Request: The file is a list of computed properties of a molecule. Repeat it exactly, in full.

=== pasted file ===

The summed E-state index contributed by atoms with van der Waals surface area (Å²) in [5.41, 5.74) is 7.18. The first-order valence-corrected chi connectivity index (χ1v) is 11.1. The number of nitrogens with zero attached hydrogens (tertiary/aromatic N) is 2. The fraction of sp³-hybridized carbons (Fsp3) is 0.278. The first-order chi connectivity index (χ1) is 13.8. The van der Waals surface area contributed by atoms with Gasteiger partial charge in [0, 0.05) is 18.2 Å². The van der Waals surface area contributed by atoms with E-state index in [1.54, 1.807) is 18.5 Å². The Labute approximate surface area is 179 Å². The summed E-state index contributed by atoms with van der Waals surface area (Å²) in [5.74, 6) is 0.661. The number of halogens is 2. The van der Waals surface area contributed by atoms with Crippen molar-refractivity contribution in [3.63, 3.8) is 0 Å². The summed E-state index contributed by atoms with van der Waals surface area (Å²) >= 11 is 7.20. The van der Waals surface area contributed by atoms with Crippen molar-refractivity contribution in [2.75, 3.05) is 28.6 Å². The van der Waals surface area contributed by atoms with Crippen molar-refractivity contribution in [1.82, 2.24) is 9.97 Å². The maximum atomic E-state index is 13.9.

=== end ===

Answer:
The summed E-state index contributed by atoms with van der Waals surface area (Å²) in [5.41, 5.74) is 7.18. The first-order valence-corrected chi connectivity index (χ1v) is 11.1. The number of nitrogens with zero attached hydrogens (tertiary/aromatic N) is 2. The fraction of sp³-hybridized carbons (Fsp3) is 0.278. The first-order chi connectivity index (χ1) is 13.8. The van der Waals surface area contributed by atoms with Gasteiger partial charge in [0, 0.05) is 18.2 Å². The van der Waals surface area contributed by atoms with E-state index in [1.54, 1.807) is 18.5 Å². The Labute approximate surface area is 179 Å². The summed E-state index contributed by atoms with van der Waals surface area (Å²) in [5.74, 6) is 0.661. The number of halogens is 2. The van der Waals surface area contributed by atoms with Crippen molar-refractivity contribution in [3.63, 3.8) is 0 Å². The summed E-state index contributed by atoms with van der Waals surface area (Å²) >= 11 is 7.20. The van der Waals surface area contributed by atoms with Crippen molar-refractivity contribution in [2.75, 3.05) is 28.6 Å². The van der Waals surface area contributed by atoms with Crippen molar-refractivity contribution in [1.82, 2.24) is 9.97 Å². The maximum atomic E-state index is 13.9.